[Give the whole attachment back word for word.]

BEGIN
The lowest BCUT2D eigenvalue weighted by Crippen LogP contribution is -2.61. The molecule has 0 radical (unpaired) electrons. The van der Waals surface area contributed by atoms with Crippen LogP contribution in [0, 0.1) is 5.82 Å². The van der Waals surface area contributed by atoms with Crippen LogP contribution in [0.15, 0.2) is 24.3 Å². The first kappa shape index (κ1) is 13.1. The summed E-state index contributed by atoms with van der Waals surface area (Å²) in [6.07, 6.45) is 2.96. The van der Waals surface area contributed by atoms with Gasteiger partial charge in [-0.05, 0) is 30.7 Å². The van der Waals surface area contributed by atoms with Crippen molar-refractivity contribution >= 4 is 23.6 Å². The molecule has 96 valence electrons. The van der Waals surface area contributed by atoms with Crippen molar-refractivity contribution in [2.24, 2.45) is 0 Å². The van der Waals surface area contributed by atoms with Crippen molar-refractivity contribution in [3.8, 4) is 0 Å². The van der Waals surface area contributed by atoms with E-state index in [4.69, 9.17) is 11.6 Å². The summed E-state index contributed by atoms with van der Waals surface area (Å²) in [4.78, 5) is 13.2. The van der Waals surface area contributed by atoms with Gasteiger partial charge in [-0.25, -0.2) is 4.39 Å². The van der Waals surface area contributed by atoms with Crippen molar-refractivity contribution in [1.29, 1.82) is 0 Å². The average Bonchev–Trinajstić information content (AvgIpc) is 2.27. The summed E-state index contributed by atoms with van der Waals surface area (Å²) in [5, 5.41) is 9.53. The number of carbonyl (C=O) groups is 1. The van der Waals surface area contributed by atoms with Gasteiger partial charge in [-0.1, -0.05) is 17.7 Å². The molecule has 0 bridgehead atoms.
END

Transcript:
The lowest BCUT2D eigenvalue weighted by Crippen LogP contribution is -2.61. The molecule has 0 radical (unpaired) electrons. The van der Waals surface area contributed by atoms with Crippen LogP contribution in [0, 0.1) is 5.82 Å². The van der Waals surface area contributed by atoms with Crippen LogP contribution in [0.15, 0.2) is 24.3 Å². The first kappa shape index (κ1) is 13.1. The summed E-state index contributed by atoms with van der Waals surface area (Å²) in [6.07, 6.45) is 2.96. The van der Waals surface area contributed by atoms with Gasteiger partial charge in [-0.05, 0) is 30.7 Å². The van der Waals surface area contributed by atoms with Crippen molar-refractivity contribution >= 4 is 23.6 Å². The molecule has 96 valence electrons. The van der Waals surface area contributed by atoms with Crippen molar-refractivity contribution in [2.24, 2.45) is 0 Å². The van der Waals surface area contributed by atoms with Crippen molar-refractivity contribution in [3.8, 4) is 0 Å². The van der Waals surface area contributed by atoms with E-state index in [4.69, 9.17) is 11.6 Å². The summed E-state index contributed by atoms with van der Waals surface area (Å²) in [4.78, 5) is 13.2. The van der Waals surface area contributed by atoms with Gasteiger partial charge in [-0.25, -0.2) is 4.39 Å². The van der Waals surface area contributed by atoms with Crippen molar-refractivity contribution in [1.29, 1.82) is 0 Å². The average Bonchev–Trinajstić information content (AvgIpc) is 2.27. The summed E-state index contributed by atoms with van der Waals surface area (Å²) in [5, 5.41) is 9.53. The number of carbonyl (C=O) groups is 1. The van der Waals surface area contributed by atoms with Gasteiger partial charge in [-0.1, -0.05) is 17.7 Å². The molecule has 0 bridgehead atoms.